There is not much for me to say without risking spoilers. Ostensibly, mixing pathos with psychological horror was the highlight of this game for me. It was refreshing to play a horror game without the cliché jump-scares and mindless screaming, something I berate a lot when it comes to horror. As much as I enjoyed the story of Serena, it may be difficult for me to convince others to play what seems to be a dying art in the industry. While it is also tough to contend on such game style due to subjectivity, and even though this point-and-click adventure genre has its nostalgic charms – even that warm glow is frequently cut off by a reminder of how often these games ended up being an exasperating exercise in aimlessly clicking on random objects, all in the vain hope that it might trigger the next bit of plot. I will cherish such games memories, but maybe clicking on objects without the ability to move around on my feet just isn’t enough anymore.
Despite the game’s clunky mechanics, and the inability to save the game, I can forgive it and appreciate that Serena is supposed to be a sort of homage to old-school adventure games. I only wished the game developers had thought of placing a settings page for me to save the game. Because really, the game just takes over your screen and if your first instinct for any game is to configure the keys, you might just find yourself out of the game when you hit the “Esc” button like I did. You literally get booted out without any progress saved. Not exactly fun.
The first twist of the game was fairly predictable but I must say… that ending caught me off guard. I think one thing anyone can relate from Serena is the idea that inside every person you know, there is a person you don’t know. The whole thing was so surreal, it was as if it had been a ghoulish nightmare. But an unmistakable dread rose within me, confirming that I was in the game for an hour, leaving me to wonder what it all meant. It’s the uncanny feeling, I decided. Two lonely people, who once had dreams, and one had been caught up with the long hours of work.. and everything just came crashing down.
Still, I could not shake my sense of unease after the game. There had been other horror games, but this had been different. It was as if a tiny crack, a fissure in the protective armor I had spent years putting up around myself, had been opened, leaving me feeling exposed. In the meantime, I will continue this game with a few more runs for a thorough analysis. You can never fully know the life of another. You only have fragments, bits, scraps of their words and others’ perceptions of them. But sometimes, you would wish you never knew anything about them in the first place.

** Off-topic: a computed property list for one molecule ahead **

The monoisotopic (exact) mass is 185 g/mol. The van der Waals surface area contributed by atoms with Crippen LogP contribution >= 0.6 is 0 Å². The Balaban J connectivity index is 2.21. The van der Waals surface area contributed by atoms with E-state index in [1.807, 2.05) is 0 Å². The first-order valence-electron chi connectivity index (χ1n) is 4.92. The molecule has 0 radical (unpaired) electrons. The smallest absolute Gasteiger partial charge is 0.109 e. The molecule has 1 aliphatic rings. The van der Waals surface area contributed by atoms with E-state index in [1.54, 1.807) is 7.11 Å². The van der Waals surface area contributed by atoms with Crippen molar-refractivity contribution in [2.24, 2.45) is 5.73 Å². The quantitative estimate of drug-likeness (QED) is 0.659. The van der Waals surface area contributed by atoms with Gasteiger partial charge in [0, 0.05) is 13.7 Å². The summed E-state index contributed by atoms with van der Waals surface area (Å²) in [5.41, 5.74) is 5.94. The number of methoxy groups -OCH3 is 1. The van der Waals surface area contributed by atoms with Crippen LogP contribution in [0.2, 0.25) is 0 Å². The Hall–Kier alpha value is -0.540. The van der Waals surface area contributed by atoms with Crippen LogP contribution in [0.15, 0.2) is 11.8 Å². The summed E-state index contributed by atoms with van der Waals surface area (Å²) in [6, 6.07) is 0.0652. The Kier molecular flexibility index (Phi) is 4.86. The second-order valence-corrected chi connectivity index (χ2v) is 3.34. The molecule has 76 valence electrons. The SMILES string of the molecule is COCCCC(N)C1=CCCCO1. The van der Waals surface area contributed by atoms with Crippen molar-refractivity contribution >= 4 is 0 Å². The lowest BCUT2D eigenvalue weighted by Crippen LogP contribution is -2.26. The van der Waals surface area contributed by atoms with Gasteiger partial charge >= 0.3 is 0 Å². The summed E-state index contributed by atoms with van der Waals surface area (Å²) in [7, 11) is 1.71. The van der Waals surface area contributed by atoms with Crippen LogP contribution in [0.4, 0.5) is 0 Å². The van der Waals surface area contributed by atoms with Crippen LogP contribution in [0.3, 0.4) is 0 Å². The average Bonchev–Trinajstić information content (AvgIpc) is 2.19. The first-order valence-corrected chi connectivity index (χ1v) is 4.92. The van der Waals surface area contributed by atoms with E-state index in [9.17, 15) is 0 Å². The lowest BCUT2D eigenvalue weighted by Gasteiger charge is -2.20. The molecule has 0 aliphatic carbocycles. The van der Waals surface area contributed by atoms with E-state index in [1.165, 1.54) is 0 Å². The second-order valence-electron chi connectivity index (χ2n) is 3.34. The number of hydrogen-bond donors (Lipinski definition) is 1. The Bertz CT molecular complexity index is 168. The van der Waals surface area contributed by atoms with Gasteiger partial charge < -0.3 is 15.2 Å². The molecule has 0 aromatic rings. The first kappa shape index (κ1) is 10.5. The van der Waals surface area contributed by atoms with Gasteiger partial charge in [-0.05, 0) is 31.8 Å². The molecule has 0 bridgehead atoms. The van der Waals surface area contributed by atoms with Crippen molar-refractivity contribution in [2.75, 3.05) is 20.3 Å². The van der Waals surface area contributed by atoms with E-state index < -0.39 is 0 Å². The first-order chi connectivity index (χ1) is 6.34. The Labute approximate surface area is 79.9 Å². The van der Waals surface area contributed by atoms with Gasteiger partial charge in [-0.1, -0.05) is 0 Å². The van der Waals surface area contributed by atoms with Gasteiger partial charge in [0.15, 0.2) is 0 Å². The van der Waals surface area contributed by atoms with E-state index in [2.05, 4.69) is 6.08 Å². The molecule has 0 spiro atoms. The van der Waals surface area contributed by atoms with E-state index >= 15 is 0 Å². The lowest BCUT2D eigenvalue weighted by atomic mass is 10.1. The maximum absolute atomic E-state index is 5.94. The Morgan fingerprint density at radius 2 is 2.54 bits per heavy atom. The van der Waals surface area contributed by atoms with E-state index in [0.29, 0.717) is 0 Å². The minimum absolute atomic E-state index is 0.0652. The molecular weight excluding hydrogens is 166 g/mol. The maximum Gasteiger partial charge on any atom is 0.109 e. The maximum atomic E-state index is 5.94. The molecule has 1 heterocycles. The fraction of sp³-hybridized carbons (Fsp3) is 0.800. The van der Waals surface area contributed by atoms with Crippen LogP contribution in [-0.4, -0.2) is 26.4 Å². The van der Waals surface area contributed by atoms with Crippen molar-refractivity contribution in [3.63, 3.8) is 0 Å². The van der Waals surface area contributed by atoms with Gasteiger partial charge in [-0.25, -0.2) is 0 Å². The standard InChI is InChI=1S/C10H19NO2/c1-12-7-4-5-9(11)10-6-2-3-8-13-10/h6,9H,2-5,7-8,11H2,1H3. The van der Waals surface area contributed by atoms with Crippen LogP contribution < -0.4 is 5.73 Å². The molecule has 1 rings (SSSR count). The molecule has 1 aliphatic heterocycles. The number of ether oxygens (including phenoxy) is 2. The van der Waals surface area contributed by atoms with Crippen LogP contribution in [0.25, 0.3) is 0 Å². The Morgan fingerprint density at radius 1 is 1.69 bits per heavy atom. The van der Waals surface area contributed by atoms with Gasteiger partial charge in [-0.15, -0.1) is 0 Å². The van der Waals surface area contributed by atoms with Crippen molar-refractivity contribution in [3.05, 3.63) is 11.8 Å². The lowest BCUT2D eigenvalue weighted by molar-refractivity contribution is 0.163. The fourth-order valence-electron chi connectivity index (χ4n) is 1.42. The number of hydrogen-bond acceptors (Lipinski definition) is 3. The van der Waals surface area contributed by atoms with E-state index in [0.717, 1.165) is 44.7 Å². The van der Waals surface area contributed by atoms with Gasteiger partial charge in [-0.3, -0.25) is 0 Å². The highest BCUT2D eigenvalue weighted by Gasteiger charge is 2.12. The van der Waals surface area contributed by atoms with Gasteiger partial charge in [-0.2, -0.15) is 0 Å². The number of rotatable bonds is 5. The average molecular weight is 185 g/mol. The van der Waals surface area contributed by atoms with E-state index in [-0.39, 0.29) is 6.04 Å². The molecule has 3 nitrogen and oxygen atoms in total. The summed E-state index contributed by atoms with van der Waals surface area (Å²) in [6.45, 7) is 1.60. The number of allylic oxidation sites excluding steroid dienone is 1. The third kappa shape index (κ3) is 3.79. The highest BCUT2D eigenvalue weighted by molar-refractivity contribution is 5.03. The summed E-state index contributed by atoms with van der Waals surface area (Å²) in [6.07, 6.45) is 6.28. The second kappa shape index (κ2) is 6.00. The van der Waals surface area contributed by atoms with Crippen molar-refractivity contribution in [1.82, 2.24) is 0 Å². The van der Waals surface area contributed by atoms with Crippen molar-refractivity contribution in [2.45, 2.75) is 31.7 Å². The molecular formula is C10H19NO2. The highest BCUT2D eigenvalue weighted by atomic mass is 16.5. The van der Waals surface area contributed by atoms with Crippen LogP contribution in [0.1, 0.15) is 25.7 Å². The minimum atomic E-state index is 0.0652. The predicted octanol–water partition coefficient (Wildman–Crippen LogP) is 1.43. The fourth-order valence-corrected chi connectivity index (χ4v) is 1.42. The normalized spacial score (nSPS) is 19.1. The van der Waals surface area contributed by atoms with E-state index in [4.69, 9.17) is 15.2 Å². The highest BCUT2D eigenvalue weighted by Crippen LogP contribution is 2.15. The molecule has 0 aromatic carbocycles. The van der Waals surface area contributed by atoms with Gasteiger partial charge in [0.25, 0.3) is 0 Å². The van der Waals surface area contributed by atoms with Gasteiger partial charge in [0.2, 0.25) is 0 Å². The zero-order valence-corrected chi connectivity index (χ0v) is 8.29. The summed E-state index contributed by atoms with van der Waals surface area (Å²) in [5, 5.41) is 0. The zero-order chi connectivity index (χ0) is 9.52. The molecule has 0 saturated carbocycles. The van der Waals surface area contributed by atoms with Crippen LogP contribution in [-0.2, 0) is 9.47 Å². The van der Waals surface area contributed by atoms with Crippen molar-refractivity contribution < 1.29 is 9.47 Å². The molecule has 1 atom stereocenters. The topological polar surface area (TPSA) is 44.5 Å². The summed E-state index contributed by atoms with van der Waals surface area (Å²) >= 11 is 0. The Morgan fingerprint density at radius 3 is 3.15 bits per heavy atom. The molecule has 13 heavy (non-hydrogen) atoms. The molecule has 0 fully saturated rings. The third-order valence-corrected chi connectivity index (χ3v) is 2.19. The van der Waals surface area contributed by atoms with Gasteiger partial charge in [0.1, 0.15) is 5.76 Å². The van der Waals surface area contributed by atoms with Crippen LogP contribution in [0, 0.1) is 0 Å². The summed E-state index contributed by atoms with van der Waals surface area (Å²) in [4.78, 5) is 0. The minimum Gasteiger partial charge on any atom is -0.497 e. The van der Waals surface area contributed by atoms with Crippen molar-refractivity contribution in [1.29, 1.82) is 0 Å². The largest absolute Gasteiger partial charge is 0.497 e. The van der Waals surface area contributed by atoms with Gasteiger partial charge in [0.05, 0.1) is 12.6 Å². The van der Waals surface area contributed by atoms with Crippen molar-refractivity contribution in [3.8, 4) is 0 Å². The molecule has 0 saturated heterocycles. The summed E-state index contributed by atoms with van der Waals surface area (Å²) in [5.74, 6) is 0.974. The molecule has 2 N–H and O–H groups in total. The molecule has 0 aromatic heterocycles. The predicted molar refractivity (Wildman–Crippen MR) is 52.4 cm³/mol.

All Things in Consideration
Now if you have read this until the end and you are considering playing Serena, know that there are areas of the game where you can be unsure on how to progress and can frustrate you. But please understand that I do not wish to spoil anything for you and since the game is story-driven, it is crucial for you to immerse yourself in it. So here are some useful tips that will come in handy for you:
- RIGHT MOUSE BUTTON – Change control scheme
- This locks the camera and prevents it from following the mouse. To look around, move the mouse towards the edges of the screen.
- SPACEBAR – Toggle hotspots
- Pressing the spacebar highlights all of the clickable spots with a blue dot.
- ESCAPE – Escape
- There are no settings in this game. This just means quit.
I also noticed some people get stuck at the bookcase where they are unable to exit the scene. If your game has no visible words on the screen when there is a narration going on right from the start, just edit the CONFIG.LUA file present in the game folder. Go ahead and change “fullscreen = false” to make it work. You can open the .LUA file with the notepad software.